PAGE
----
“I really enjoyed the day and thought it was a great idea to get the children thinking about what they would like to do growing up and felt it was very beneficial for them to see how many different job roles that are out there and available to them. They were all very sweet and had lots of brilliant questions and some funny ones too.” Michelle Chapman – Police Dispatcher, Northamptonshire Police
While other volunteers gave their thoughts on the importance on engagements such as these and the impact that inspiring the Future can make to children and young people:
“Without activities like these facilitated by Inspiring the Future, children would have no idea of the vast range of career opportunities that await them after school. Telling my own story helps me too, even when times are hard, explaining what makes my industry is so exciting reminds me why I get up and go to work and keeps my passion alive. I would recommend to anyone to register with Inspiring the Future and get involved.” Rosi Fieldson – Sustainability Manager, Simons
“It was an absolute pleasure to spend our time with the Year 3 Students of Hazel Leys Academy; they were enthusiastic, engaged and very good at both listening and guessing! We loved sharing our ties and values about belonging, representing your organisation and dressing smart for the job. The highlight for us was teaching the students how to put on a REED tie; what recruitment means and correlating their life story with their future CV.” Sarah Shakespeare – Business Manager, Reed Recruitment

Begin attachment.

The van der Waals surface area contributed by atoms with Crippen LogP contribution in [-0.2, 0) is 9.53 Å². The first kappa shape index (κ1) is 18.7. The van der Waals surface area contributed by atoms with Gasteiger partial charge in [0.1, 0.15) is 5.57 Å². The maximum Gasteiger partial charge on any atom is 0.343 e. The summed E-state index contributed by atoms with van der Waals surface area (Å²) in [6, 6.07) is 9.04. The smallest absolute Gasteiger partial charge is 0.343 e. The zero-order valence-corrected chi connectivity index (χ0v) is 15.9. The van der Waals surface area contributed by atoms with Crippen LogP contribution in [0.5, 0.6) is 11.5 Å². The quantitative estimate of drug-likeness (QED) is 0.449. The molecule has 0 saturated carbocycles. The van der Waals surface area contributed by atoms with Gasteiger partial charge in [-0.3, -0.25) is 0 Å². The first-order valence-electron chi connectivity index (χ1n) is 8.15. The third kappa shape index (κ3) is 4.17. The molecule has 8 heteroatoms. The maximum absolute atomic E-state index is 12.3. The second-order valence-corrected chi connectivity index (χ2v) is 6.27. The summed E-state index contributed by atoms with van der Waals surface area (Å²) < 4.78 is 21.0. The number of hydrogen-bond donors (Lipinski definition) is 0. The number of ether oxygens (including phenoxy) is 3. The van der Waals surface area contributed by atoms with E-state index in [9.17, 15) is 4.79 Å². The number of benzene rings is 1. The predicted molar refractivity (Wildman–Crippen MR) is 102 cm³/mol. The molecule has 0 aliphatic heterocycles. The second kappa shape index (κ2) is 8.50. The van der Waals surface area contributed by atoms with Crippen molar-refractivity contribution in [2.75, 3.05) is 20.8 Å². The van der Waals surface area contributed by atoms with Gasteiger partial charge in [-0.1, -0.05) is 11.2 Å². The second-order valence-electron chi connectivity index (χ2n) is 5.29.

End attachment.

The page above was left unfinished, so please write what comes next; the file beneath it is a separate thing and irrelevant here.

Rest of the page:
“Our goal for all of our children is for them to be able to make informed choices. The special events planned for Careers and Employability week have enabled children to learn about a range of professions and jobs. The experience of talking to people about their jobs and their career journeys has supported our goal. Thank you to all who gave their time to benefit the next generation.” Inga Bain – Principal, Hazel Leys Academy
If you would like to volunteer in schools talking to young people about the job you love, please sign up at the top of this website or if you are part of an academies trust and would like to discuss running a similar event for your schools, please contact email@example.com